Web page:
Sunday, 14 July 2019

Why Peace Has Eluded Buhari's State Of Katsina.

Cattle rustling and banditry have for years remained the biggest security problems bedeviling residents of southern part of Katsina State, especially communities surrounding the dreaded Rugu forest.

Hundreds of lives have been lost, women raped, several persons maimed, just as thousands of animals worth billions of naira have been lost to the activities of such bandits who have made the forest their hideout.

But in 2015, a new effort was launched by the new administration of Governor Aminu Masari to help bring peace to communities in Faskari, Safana, Danmusa, Jibia, Dutsinma, Bakori, Kankara, Dandume that had for long been bearing the brunt of cattle rustling and banditry.

A relative peace was observed as government reached out to the cattle rustlers and bandits through a government standing committee on cattle rustling/dialogue that sat and agreed on a peace deal with the bandits and cattle rustlers.

The bandits demanded for protection, release of some of their men in captivity and provision of social amenities in their communities as pre-conditions before they would denounce cattle rustling and hand over their weapons.

Over 300 cattle rustlers and bandits repented and accepted the state government’s amnesty. A total of 104 AK-47 rifles and 267 dens guns were surrendered to government. Also, over 11,989 animals were recovered between July and December 2015 and returned to their owners.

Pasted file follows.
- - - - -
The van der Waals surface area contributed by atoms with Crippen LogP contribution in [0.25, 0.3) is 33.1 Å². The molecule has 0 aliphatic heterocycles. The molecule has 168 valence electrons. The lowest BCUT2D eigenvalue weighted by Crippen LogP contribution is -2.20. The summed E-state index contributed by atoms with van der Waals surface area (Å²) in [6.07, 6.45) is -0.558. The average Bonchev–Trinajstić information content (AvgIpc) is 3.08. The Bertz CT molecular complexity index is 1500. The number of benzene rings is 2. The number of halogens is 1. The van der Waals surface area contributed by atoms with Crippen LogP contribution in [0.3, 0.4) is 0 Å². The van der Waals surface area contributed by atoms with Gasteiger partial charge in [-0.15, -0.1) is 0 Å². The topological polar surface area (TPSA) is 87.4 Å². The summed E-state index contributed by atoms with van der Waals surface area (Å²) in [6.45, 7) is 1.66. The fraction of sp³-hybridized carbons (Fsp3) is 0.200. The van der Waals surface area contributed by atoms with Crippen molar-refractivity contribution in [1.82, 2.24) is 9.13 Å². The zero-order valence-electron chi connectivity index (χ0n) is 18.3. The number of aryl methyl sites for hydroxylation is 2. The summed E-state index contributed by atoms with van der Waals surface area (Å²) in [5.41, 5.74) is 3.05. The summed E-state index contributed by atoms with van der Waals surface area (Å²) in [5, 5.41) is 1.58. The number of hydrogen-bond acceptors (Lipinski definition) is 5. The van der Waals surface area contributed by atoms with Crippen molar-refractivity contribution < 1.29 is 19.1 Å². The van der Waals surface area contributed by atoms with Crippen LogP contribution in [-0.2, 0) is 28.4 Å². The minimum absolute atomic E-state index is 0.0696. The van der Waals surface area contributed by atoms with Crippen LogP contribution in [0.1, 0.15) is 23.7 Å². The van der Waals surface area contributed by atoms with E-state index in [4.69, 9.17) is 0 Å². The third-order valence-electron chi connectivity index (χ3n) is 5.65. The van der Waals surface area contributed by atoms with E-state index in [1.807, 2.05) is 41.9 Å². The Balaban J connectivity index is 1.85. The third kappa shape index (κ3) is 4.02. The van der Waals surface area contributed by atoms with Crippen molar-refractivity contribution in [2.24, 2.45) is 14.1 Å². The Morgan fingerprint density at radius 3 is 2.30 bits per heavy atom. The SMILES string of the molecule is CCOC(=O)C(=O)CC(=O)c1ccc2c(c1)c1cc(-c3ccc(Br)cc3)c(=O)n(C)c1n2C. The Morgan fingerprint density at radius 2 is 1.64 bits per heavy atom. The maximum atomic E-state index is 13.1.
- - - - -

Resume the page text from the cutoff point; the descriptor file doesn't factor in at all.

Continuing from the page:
However, as the problem of cattle rustling was being addressed, the issue of kidnapping resurfaced and the state government attributed it to the failure on the part of its neighbour, Zamfara, to reign in the bandits roaming its bushes and crossing into Katsina State.

Disturbed by the changing tide in crime, Governor Masari, has since signed into law, an amended penal code prescribing death sentence for kidnapping and cattle rustling in the state. “The decision to make these offences serious with the above punishment cannot be over-emphasised.

We revisited the penal and procedural laws to deal with any suspect that may be found wanting. It is hoped and prayed that they would serve as deterrence to those that may be convicted and those that have the intention of committing them,” Masari said in a recent interview, to justify the new law.

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